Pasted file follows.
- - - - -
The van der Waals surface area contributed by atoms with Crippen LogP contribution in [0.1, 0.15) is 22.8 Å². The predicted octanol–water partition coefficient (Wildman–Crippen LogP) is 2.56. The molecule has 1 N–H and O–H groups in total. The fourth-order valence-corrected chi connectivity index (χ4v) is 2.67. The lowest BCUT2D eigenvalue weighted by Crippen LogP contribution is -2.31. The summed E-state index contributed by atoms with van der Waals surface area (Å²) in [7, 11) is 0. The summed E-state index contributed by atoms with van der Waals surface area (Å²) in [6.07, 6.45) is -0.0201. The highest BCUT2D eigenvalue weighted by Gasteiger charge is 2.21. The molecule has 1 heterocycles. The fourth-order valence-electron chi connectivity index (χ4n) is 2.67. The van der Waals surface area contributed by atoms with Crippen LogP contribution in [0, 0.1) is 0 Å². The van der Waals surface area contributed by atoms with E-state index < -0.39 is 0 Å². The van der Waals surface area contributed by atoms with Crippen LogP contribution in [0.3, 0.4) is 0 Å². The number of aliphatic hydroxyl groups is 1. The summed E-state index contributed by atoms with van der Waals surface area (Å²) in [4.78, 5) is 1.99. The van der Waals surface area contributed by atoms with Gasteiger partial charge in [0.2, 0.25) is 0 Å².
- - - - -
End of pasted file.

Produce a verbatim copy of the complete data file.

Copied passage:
The van der Waals surface area contributed by atoms with Crippen LogP contribution in [0.1, 0.15) is 22.8 Å². The predicted octanol–water partition coefficient (Wildman–Crippen LogP) is 2.56. The molecule has 1 N–H and O–H groups in total. The fourth-order valence-corrected chi connectivity index (χ4v) is 2.67. The lowest BCUT2D eigenvalue weighted by Crippen LogP contribution is -2.31. The summed E-state index contributed by atoms with van der Waals surface area (Å²) in [7, 11) is 0. The summed E-state index contributed by atoms with van der Waals surface area (Å²) in [6.07, 6.45) is -0.0201. The highest BCUT2D eigenvalue weighted by Gasteiger charge is 2.21. The molecule has 1 heterocycles. The fourth-order valence-electron chi connectivity index (χ4n) is 2.67. The van der Waals surface area contributed by atoms with Crippen LogP contribution in [0, 0.1) is 0 Å². The van der Waals surface area contributed by atoms with E-state index < -0.39 is 0 Å². The van der Waals surface area contributed by atoms with Crippen LogP contribution in [0.3, 0.4) is 0 Å². The number of aliphatic hydroxyl groups is 1. The summed E-state index contributed by atoms with van der Waals surface area (Å²) in [4.78, 5) is 1.99. The van der Waals surface area contributed by atoms with Gasteiger partial charge in [0.2, 0.25) is 0 Å².